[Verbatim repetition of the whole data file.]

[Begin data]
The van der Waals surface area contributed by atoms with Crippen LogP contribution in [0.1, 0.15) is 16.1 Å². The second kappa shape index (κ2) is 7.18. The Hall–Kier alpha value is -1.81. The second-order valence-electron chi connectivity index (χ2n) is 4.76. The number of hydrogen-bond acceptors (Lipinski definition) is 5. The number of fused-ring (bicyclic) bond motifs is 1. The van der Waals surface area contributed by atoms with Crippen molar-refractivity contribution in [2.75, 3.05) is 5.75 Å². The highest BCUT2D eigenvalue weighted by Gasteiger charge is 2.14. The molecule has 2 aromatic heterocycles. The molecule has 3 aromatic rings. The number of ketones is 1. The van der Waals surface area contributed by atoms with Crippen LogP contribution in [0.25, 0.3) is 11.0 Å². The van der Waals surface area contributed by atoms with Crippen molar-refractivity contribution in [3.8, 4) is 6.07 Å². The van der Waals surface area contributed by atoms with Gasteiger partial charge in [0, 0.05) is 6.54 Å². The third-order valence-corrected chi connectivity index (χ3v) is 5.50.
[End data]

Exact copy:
The van der Waals surface area contributed by atoms with Crippen LogP contribution in [0.1, 0.15) is 16.1 Å². The second kappa shape index (κ2) is 7.18. The Hall–Kier alpha value is -1.81. The second-order valence-electron chi connectivity index (χ2n) is 4.76. The number of hydrogen-bond acceptors (Lipinski definition) is 5. The number of fused-ring (bicyclic) bond motifs is 1. The van der Waals surface area contributed by atoms with Crippen molar-refractivity contribution in [2.75, 3.05) is 5.75 Å². The highest BCUT2D eigenvalue weighted by Gasteiger charge is 2.14. The molecule has 2 aromatic heterocycles. The molecule has 3 aromatic rings. The number of ketones is 1. The van der Waals surface area contributed by atoms with Crippen LogP contribution in [0.25, 0.3) is 11.0 Å². The van der Waals surface area contributed by atoms with Crippen molar-refractivity contribution in [3.8, 4) is 6.07 Å². The van der Waals surface area contributed by atoms with Gasteiger partial charge in [0, 0.05) is 6.54 Å². The third-order valence-corrected chi connectivity index (χ3v) is 5.50.